These days, Mel Gibson is known for being an award-winning, master director. But before he stepped behind the camera, he was better known for his status as an international superstar actor. Gibson still acts, but in his heyday, he was one of the biggest stars in Hollywood.
One could argue that the franchise that put Gibson on the map more than any others was the Lethal Weapon series of films. If you ask Gibson, there was one directing task that tired him out more than shooting all of the Lethal Weapon films put together – directing the film Braveheart. Here’s what Gibson said about how hard that shoot was.
‘Braveheart’ was a physically taxing shoot
Braveheart tells the story of William Wallace, the brave Scotsman who led a nation in a revolt against perceived injustice from a tyrannical ruling nation. The story of Gibson’s journey to create the film behind the camera, however, is almost equally as compelling. According to IMDB, there was plenty of drama behind the scenes as well.
Gibson and his crew were on location for 105 consecutive days shooting the film. Any film shoot has its inherent challenges, but going for that many days in a row would test any filmmaker. It certainly pushed Gibson to his limits.
According to Gibson, he found the Braveheart shoot more physically taxing than shooting three Lethal Weapon movies in a row. To put this in perspective, think of how physically involved the Lethal Weapon movies were. While Gibson no doubt had stuntmen for many scenes, there were plenty of action sequences he had to take part in to make the movies look believable.
All of the Lethal Weapon movies combine many of the elements of numerous action movies: hand-to-hand combat, chase scenes, and other death-defying stunts. For Gibson to compare the experiences is a testament to just how tough the Braveheart shoot must have been.
Many classic films influenced ‘Braveheart’
To prepare for the shoot, Gibson went to his own personal film school. He watched several other films all to get him in the right frame of mind to bring this film to fruition. Those films included:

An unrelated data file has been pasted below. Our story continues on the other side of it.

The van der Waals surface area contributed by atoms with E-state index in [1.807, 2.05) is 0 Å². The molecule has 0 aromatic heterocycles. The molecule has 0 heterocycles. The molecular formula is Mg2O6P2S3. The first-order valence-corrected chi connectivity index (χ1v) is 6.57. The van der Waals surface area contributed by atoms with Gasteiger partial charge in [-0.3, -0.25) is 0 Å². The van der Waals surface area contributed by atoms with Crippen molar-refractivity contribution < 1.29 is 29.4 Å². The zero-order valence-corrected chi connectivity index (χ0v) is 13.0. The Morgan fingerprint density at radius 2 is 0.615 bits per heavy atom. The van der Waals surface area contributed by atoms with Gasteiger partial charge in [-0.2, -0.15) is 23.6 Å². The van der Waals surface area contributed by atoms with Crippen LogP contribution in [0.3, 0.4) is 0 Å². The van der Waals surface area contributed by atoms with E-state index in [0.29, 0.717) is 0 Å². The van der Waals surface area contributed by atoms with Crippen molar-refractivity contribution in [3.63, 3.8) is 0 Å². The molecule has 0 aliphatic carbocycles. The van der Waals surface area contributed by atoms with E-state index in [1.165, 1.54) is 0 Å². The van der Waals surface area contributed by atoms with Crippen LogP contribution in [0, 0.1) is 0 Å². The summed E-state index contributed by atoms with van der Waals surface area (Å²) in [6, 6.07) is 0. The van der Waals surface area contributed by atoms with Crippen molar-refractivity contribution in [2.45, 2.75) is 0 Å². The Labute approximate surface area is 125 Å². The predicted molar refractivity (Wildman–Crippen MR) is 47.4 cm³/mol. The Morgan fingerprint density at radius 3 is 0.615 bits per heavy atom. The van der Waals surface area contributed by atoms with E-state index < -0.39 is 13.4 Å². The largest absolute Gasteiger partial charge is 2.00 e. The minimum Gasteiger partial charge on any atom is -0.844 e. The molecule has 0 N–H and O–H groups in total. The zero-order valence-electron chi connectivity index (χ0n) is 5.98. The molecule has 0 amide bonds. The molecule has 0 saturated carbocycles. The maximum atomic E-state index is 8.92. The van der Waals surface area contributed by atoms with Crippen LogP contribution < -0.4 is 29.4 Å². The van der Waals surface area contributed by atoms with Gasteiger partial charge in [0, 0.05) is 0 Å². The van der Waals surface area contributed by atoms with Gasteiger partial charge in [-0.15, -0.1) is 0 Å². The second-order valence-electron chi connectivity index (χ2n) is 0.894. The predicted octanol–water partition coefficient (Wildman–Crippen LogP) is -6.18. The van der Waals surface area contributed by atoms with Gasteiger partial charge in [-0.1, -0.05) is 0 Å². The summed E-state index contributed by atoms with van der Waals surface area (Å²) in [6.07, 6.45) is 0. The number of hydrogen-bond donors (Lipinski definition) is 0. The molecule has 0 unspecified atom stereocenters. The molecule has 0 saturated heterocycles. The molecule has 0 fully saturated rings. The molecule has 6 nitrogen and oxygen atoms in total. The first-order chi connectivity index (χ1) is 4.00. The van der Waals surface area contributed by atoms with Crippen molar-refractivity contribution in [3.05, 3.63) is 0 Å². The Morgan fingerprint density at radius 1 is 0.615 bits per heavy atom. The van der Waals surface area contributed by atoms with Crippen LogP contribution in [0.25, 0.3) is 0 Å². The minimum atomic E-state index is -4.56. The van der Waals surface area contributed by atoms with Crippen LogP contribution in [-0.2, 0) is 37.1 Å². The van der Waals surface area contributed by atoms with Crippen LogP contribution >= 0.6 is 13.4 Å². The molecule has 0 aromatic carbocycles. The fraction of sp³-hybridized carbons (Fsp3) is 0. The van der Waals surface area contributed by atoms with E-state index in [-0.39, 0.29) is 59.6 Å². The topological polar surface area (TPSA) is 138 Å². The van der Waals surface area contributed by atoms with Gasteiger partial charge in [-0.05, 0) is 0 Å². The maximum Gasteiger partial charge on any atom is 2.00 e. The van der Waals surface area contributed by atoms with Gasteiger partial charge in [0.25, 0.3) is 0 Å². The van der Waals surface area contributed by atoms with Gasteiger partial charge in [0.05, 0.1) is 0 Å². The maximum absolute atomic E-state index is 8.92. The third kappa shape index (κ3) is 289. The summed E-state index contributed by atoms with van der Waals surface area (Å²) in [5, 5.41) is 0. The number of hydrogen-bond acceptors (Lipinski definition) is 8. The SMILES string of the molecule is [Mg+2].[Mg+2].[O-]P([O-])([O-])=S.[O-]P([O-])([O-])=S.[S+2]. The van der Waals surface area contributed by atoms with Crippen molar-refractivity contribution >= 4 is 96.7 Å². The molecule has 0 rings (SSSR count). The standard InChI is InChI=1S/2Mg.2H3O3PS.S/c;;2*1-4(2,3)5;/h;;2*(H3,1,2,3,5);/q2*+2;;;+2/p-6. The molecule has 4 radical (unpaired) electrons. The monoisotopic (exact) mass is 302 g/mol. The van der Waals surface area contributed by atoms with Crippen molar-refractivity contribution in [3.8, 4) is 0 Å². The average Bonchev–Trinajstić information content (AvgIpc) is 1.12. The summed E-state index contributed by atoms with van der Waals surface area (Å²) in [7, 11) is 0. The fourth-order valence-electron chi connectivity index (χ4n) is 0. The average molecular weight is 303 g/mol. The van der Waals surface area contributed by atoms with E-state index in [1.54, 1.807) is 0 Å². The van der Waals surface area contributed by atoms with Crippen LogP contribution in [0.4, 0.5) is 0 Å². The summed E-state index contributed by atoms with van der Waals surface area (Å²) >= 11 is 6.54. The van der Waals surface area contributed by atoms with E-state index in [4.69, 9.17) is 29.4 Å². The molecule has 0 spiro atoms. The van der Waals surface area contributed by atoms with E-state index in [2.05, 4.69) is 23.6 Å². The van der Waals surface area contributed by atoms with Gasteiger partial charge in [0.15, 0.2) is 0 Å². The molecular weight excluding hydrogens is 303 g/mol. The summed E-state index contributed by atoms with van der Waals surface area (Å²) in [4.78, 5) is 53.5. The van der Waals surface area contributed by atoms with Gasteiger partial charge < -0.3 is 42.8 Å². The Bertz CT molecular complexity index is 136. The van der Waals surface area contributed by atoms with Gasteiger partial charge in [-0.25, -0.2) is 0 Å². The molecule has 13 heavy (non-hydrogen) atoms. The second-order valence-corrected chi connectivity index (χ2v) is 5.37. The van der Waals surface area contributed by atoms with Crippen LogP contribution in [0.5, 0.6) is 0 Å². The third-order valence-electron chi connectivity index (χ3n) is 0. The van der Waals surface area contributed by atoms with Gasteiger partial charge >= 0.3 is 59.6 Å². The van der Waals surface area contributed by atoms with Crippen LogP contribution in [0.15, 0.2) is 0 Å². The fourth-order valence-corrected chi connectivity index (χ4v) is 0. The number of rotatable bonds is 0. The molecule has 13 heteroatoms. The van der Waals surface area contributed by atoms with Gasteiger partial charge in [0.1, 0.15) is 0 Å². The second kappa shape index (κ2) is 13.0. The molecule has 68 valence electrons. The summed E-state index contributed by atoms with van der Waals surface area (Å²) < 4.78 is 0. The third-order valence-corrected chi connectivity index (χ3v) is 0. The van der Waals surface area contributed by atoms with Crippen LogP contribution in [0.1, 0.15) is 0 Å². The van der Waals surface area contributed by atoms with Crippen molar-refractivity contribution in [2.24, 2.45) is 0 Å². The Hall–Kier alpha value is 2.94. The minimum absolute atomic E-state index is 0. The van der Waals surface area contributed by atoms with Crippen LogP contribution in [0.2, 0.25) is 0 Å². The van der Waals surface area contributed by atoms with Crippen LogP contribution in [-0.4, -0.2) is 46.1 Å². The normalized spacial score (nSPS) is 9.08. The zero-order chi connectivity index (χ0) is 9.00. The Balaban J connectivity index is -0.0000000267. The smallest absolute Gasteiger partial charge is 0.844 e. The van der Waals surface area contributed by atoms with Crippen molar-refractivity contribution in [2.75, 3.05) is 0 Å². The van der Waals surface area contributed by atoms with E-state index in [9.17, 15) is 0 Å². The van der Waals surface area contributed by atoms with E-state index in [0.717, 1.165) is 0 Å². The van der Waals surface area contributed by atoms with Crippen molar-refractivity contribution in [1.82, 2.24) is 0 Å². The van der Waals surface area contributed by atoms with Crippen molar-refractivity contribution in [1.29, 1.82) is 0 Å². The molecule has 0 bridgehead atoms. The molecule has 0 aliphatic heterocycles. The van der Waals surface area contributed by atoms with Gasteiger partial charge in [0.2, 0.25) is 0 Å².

- Chimes at Midnight
- Alexander Nevsky
- A Man for All Seasons
- The Lion in Winter
- Seven Samurai
- Throne of Blood
These films all touch on the themes present in Braveheart: loyalty, murder, betrayal, freedom, and the warrior spirit. Gibson specifically cited how similar William Wallace’s story is to the story of Spartacus, the slave who led a revolt against the Roman Empire. He said both Wallace and Spartacus struggled against foreign rulers.
Gibson also had another somewhat surprising inspirational source: old videos from NFL films, which no doubt helped prime him for the battle scenes.
Gibson resisted the studio’s suggestions about the run time of ‘Braveheart’
To star in a movie and direct it seems nearly impossible, but somehow, Gibson did it in this film. He also did all the casting for it. Gibson said he rarely spent very long in front of the camera, finishing the majority of his scenes in two or three takes. He placed the brunt of his focus on his directing efforts.
One area where Gibson struggled was with the film’s run time. If you’ve ever seen Braveheart, you know it’s a rather long movie. The first cut was 195 minutes – much longer than most studio releases.
An executive named Sherry Lansing from Paramount, the studio distributing the film made recommendations on material to cut. Gibson and his editor Steve Rosenblum were initially angered by this but eventually relented, conceding that Lansing’s suggestions were correct. The film’s run time came in at just under three hours.
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